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Stocks begin to surge as the Fed lends directly to companies

Posted: 17 March 2020 2:47 pm

Stock Market Data

The Fed’s stimulus is no longer limited to buying US Treasuries.

The Federal Reserve Bank of New York unveiled a new Commercial Paper Funding Facility 2020 on Tuesday, essentially sending money straight to top-rated companies through a fresh source of short-term loans.

Stocks turned early-session losses into gains after the announcement was made.

The move allows the Fed to purchase three-month “commercial paper” issued in US dollars through the primary dealers, which are the big Wall Street banks like JPMorgan Chase, Goldman Sachs, Citi and Morgan Stanley.

Previously, the Fed could only support the economy by buying US Treasuries from the big banks, and as the repo crisis has illustrated, the big banks have been reluctant to lend to each other. They are also sitting on sizeable reserves.

“Commercial paper markets directly finance a wide range of economic activity, supplying credit and funding for auto loans and mortgages as well as liquidity to meet the operational needs of a range of companies,” the Federal Reserve Board stated in announcing the new program. “By ensuring the smooth functioning of this market, particularly in times of strain, the Federal Reserve is providing credit that will support families, businesses and jobs across the economy.”

For investors, the action alleviates much of the risk that companies will find themselves in a cash crunch and be unable to pay back their debt, pay employees or continue normal operations. Eligible companies now know that the Fed is ready as a backup.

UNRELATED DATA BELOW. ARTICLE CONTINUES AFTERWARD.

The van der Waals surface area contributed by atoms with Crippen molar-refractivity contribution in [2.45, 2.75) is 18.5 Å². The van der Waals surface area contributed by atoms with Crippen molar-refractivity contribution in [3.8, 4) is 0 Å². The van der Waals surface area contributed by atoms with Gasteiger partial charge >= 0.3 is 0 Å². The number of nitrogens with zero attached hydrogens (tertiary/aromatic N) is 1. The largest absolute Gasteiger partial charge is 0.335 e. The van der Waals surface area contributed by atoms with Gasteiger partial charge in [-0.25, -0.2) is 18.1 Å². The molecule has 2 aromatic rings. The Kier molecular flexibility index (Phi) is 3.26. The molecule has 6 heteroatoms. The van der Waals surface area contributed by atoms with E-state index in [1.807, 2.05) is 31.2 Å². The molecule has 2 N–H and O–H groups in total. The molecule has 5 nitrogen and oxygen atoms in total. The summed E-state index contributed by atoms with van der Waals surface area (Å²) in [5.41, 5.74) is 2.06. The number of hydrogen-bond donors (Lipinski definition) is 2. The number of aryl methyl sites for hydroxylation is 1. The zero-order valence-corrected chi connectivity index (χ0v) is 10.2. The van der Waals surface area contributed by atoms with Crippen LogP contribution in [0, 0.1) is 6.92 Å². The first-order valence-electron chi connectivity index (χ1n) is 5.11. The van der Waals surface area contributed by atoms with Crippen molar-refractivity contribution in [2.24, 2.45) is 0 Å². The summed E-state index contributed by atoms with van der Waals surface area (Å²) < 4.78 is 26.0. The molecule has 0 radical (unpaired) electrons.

This historic action by the Fed returns it to its original purpose, which was to stimulate the economy through buying private sector debt — a purpose that was altered to buy only government debt during World War I. The Fed has authorized its program for the next year, but there are no guarantees it won’t go back to stimulating the economy solely through government debt.

Only companies whose bonds are rated at least A-1, P-1 or F-1 by a major nationally recognized statistical rating organization — S&P, Moody’s, Fitch, Morningstar, A.M. Best, etc. — are eligible to sell to the Fed through this new program.

The Fed can buy only as much short-term debt as the company issued over the past year.

Picture: Getty Images

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